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Local Chambers of Commerce: Still vital to small business growth?

Posted by Jason Keith  December 2, 2011 09:09 AM

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Local chambers of commerce have long been a crucial element to the local area's business initiatives. They foster a greater sense of business community, identify emerging leaders, and advocate on behalf of small businesses. As time has continued to grow short for some businesses while digital communications methods have increased, many have decided to drop memberships from local chambers.

In some cases it's to save money during a difficult financial period. But as connections and networks continue to grow in importance, organizations like a chamber of commerce serve a very unique and important purpose locally. I decided to ask Katy O'Neil, the executive vice president for the Greater Boston Chamber of Commerce, a number of pressing questions about the chamber's influence, its embracing of social media and how it is adapting to help local businesses grow and thrive.

Q. What is the most important role that the Chamber serves today, in your view?

A. The Chamber has made a top priority of developing and connecting the next generation of leaders. Strong leadership is vital to drive economic growth, build a more inclusive community, and ultimately make Greater Boston a better place to live and work. Through the Chamber Leadership Initiative, the Chamber has embraced the mission of developing leadership in the Greater Boston region, instituting leadership programs designed to provide our members with the skills needed to be effective leaders in the 21st century.

Q. How specifically is the Chamber helping to represent or further the interests of small businesses in the Boston area?

A. We recognize the importance of small business and provide the following opportunities to the Chamber’s small business members:

  • Public policy advocacy focused on health care reform, business tax reform, and energy efficiency tax credits – issues that impact all businesses but are particularly significant for small business

  • Free programs and events – each month the Chamber offers one free program for our budget-conscience members

  • Business Showcase – this annual event provides the opportunity for our small business members to showcase their products or services

  • Small Business of the Year Awards –this annual program highlights and honors the innovative small businesses of our region

Q. Has the influence of the Chamber diminished over the past decade, and if so, why?

A. No! In these challenging economic times, I think the role of the Chamber is more important than in prosperous times. The Greater Boston Chamber has consistently been the lead voice for our region’s business community, and we have maintained our diverse range of offerings despite the economic challenges. We continue to provide our members with access and visibility, strategic networking, powerful advocacy, and a commitment to creating our region’s next generation of leaders.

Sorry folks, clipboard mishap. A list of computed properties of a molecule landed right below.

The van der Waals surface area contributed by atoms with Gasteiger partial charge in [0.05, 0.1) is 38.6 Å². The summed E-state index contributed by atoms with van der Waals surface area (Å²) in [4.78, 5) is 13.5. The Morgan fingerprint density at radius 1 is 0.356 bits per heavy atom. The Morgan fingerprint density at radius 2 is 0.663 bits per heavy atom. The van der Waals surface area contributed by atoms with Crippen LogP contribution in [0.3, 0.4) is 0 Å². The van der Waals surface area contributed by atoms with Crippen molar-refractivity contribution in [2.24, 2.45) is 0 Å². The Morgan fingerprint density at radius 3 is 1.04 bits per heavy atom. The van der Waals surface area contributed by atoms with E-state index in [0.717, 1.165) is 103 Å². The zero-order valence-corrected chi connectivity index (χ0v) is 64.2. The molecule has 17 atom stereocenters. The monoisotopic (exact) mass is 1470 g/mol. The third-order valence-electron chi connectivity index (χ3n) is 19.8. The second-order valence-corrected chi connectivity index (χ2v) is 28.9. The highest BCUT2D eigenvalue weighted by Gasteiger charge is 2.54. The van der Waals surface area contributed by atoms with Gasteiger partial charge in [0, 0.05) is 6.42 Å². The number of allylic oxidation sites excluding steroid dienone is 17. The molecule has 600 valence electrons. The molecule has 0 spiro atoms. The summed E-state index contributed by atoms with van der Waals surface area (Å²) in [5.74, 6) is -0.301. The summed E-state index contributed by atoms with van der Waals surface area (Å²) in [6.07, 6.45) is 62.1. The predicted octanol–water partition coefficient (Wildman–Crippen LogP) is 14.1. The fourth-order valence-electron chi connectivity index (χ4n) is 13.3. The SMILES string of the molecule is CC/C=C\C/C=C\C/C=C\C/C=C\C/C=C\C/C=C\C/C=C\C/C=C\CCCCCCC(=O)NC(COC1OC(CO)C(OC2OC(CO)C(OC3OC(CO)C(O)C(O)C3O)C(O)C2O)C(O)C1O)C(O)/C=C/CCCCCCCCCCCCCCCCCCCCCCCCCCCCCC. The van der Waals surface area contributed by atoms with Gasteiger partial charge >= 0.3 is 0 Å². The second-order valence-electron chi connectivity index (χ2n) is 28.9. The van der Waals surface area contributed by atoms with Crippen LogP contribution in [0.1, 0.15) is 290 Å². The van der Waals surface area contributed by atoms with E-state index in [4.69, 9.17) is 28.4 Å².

Q. How has the Chamber adopted social media tools to educate and connect members, if at all?

A. Our social media strategy is continuously evolving. We have a strong presence in many social media venues, including Twitter (follow us at @bostonchamber), LinkedIn, Facebook etc. and use our blog as a major communication vehicle for the latest Chamber news and information ( We are always seeking opportunities to engage with our members and with the community at large, and see social media as an important component in that effort.

Q. Is it important to Chamber members to feel a greater sense of community than in the past, given the increased demands on their time and resources? And if yes, how has this changed over time?

A. Our members have always expressed an interest in being a part of a “Chamber of community”, and we see that as part of our mission. Pressures on time and resources have not deepened this desire, but have certainly made members more strategic about how and where they spend their time.

Q. Is education a greater focus than it has been in the past?

A. Through our leadership development programs, the Chamber has brought an increased focus on educational opportunities for our membership.. We have partnerships with the MIT Sloan School of Management, the Kennedy School of Government at Harvard University, the Simmons School of Management, and the Suffolk University School of Management. Partnerships with these world-renowned institutions help strengthen the content we deliver to our members.

In addition, the Chamber has long recognized the critical role of a well-educated workforce not only to our economy but to our society. We actively supported the landmark Education Reform bill in Massachusetts and believe our state needs to continue taking action to improve K-12 education. Also, in partnership with the Boston Federal Reserve Bank, the Chamber has created an internship website -- Chamber Intern Connect ( -- that seeks to connect students in the Greater Boston area with employers seeking interns.


This blog is not written or edited by or the Boston Globe.
The author is solely responsible for the content.

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About this blog

Jason Keith has been working for and with small businesses in the New England area for more than 10 years, specifically small, micro businesses. Born and raised in Massachusetts and a former journalist, he provides a unique perspective on the issues facing small businesses locally and nationally.To reach him directly email

This is a personal blog. The opinions expressed here are the author's alone.

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